Turning to suppliers themselves, Hoshizaki UK’s national sales manager Roz Scourfield notes that there is still an issue concerning refrigerators ducking energy labelling requirements: “There are still pre-2016 cabinets for sale, especially in the lower priced segments. These are normally products imported into EU/UK. A clear indication for this is seen at the different tradeshows across Europe, where several suppliers are showing cabinets without an energy label, or energy data. The effect on business is there, and will continue to be there until this problem is addressed through higher focus from the authorities on cabinets being imported into the EU/UK.”

Hoshizaki prides itself on placing energy efficient performance and environmentally friendly products as a core part of its DNA, even before the Energy Labelling Directive, so Scourfield reported that the only influence this set of regulations had on its design was to ensure cabinets were developed for a certain position on the energy scale. “Keeping up with the change in the labelling scale is not a problem, as it is incorporated into development cycles. More importantly, our products are energy efficient and so do not feature in the lowest classes,” she said.

So are the energy labelling ratings representative of a cabinet’s entire operational energy efficiency? According to Scourfield: “The energy used by a cabinet is influenced by a lot of different factors. Therefore, the important thing is that we have a defined test standard making it possible to compare different cabinets on energy performance. It is clear that the standard could be improved in some places and made easier and more understandable. One core area which needs to change is the difference in energy class on refrigerators versus freezers. It is hard for end users to understand that they cannot get a freezer in energy class A when the refrigerator is available in class A.”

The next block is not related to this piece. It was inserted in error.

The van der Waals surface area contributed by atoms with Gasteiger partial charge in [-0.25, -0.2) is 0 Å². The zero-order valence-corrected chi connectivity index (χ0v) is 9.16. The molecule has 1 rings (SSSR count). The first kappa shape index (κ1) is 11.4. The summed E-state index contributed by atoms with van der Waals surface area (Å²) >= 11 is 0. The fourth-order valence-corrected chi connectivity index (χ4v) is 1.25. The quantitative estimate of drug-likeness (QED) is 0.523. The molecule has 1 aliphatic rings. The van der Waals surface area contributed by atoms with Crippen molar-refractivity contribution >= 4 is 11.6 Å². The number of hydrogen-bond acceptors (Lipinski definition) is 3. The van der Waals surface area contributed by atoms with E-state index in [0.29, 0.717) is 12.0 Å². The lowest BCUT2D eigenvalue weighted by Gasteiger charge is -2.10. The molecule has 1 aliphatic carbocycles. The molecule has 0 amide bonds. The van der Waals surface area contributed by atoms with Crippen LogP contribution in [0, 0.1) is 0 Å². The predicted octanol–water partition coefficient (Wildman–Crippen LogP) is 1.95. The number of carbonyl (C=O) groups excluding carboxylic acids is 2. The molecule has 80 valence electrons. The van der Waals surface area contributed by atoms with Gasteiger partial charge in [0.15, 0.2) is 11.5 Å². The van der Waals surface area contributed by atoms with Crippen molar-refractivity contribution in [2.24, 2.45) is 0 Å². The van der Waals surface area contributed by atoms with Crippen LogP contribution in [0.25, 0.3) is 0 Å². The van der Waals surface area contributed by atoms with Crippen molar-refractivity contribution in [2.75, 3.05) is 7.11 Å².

For True Refrigeration, the disparity between the regulations’ enforcement in the UK and EU countries is a concern. According to Scott Jones, sales and key account director for UK and Ireland: “While the testing standards remain harmonised with Europe so far, UK suppliers aren’t subject to the same scrutiny as EU counterparts, who have additional oversight from the European Commission and their European Product Registry for Energy Labelling (EPREL) database registry requirement.

“This year we have seen the introduction of a requirement for glass door and open commercial refrigerator and freezer cabinets to now meet MEPS and carry a label (though different in design to the 2016 label which still applies to other products today). These products require the ‘new style’ A-G scale labels introduced by the European Commission this year, which feature a QR code that, when scanned, takes the consumer directly to a product page on the EPREL system. This is proof to the consumer that the product has gone through all of the necessary verifications, whereas in the UK today, these counterpart labels have a QR code which just points to the manufacturer’s own website, not an official government site.”